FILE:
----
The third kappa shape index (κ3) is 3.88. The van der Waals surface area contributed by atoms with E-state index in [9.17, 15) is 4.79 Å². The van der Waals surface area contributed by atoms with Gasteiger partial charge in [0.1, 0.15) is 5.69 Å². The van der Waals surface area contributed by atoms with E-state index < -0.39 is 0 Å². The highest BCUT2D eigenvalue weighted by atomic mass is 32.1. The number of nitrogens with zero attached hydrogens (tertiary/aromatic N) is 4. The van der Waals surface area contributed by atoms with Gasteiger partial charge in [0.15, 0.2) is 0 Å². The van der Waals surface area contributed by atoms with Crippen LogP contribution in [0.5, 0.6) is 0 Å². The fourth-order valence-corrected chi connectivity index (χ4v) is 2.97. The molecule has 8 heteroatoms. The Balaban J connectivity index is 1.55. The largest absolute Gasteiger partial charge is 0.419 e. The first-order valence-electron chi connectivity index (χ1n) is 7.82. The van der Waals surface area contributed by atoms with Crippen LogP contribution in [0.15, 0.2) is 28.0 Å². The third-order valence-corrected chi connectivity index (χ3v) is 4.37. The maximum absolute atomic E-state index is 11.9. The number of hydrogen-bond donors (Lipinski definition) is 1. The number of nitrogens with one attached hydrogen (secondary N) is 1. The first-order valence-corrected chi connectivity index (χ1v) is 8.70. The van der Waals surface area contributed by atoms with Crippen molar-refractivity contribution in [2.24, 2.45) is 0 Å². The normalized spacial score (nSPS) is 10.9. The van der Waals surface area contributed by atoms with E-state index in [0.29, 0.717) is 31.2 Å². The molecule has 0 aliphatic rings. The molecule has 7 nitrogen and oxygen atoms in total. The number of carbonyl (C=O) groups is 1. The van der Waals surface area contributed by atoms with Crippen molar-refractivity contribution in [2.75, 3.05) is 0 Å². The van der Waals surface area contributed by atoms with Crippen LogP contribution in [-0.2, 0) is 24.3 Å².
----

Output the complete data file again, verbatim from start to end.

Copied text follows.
The third kappa shape index (κ3) is 3.88. The van der Waals surface area contributed by atoms with E-state index in [9.17, 15) is 4.79 Å². The van der Waals surface area contributed by atoms with Gasteiger partial charge in [0.1, 0.15) is 5.69 Å². The van der Waals surface area contributed by atoms with E-state index < -0.39 is 0 Å². The highest BCUT2D eigenvalue weighted by atomic mass is 32.1. The number of nitrogens with zero attached hydrogens (tertiary/aromatic N) is 4. The van der Waals surface area contributed by atoms with Gasteiger partial charge in [0.15, 0.2) is 0 Å². The van der Waals surface area contributed by atoms with Crippen LogP contribution in [0.5, 0.6) is 0 Å². The fourth-order valence-corrected chi connectivity index (χ4v) is 2.97. The molecule has 8 heteroatoms. The Balaban J connectivity index is 1.55. The largest absolute Gasteiger partial charge is 0.419 e. The first-order valence-electron chi connectivity index (χ1n) is 7.82. The van der Waals surface area contributed by atoms with Crippen LogP contribution in [0.15, 0.2) is 28.0 Å². The third-order valence-corrected chi connectivity index (χ3v) is 4.37. The maximum absolute atomic E-state index is 11.9. The number of hydrogen-bond donors (Lipinski definition) is 1. The number of nitrogens with one attached hydrogen (secondary N) is 1. The first-order valence-corrected chi connectivity index (χ1v) is 8.70. The van der Waals surface area contributed by atoms with Crippen molar-refractivity contribution in [2.24, 2.45) is 0 Å². The normalized spacial score (nSPS) is 10.9. The van der Waals surface area contributed by atoms with E-state index in [0.29, 0.717) is 31.2 Å². The molecule has 0 aliphatic rings. The molecule has 7 nitrogen and oxygen atoms in total. The number of carbonyl (C=O) groups is 1. The van der Waals surface area contributed by atoms with Crippen molar-refractivity contribution in [2.75, 3.05) is 0 Å². The van der Waals surface area contributed by atoms with Crippen LogP contribution in [-0.2, 0) is 24.3 Å².